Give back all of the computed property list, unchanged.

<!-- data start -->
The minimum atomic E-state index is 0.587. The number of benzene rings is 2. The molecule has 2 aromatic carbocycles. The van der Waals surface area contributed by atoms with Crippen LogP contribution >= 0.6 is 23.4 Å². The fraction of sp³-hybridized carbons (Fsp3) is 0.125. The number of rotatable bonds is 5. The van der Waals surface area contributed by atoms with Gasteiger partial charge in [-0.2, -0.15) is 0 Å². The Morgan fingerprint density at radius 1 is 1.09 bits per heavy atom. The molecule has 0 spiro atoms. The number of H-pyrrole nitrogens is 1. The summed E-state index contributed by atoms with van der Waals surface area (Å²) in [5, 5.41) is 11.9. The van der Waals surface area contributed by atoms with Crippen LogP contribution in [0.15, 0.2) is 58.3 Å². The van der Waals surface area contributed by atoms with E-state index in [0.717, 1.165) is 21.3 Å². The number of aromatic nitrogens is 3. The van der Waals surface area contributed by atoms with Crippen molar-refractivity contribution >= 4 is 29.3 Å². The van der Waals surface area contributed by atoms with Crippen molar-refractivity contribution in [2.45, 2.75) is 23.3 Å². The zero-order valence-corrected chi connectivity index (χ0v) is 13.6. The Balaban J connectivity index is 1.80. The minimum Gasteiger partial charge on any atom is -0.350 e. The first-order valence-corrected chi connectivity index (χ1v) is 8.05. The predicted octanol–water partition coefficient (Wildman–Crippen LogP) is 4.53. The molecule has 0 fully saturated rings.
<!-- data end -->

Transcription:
The minimum atomic E-state index is 0.587. The number of benzene rings is 2. The molecule has 2 aromatic carbocycles. The van der Waals surface area contributed by atoms with Crippen LogP contribution >= 0.6 is 23.4 Å². The fraction of sp³-hybridized carbons (Fsp3) is 0.125. The number of rotatable bonds is 5. The van der Waals surface area contributed by atoms with Gasteiger partial charge in [-0.2, -0.15) is 0 Å². The Morgan fingerprint density at radius 1 is 1.09 bits per heavy atom. The molecule has 0 spiro atoms. The number of H-pyrrole nitrogens is 1. The summed E-state index contributed by atoms with van der Waals surface area (Å²) in [5, 5.41) is 11.9. The van der Waals surface area contributed by atoms with Crippen LogP contribution in [0.15, 0.2) is 58.3 Å². The van der Waals surface area contributed by atoms with E-state index in [0.717, 1.165) is 21.3 Å². The number of aromatic nitrogens is 3. The van der Waals surface area contributed by atoms with Crippen molar-refractivity contribution >= 4 is 29.3 Å². The van der Waals surface area contributed by atoms with Crippen molar-refractivity contribution in [2.45, 2.75) is 23.3 Å². The zero-order valence-corrected chi connectivity index (χ0v) is 13.6. The Balaban J connectivity index is 1.80. The minimum Gasteiger partial charge on any atom is -0.350 e. The first-order valence-corrected chi connectivity index (χ1v) is 8.05. The predicted octanol–water partition coefficient (Wildman–Crippen LogP) is 4.53. The molecule has 0 fully saturated rings.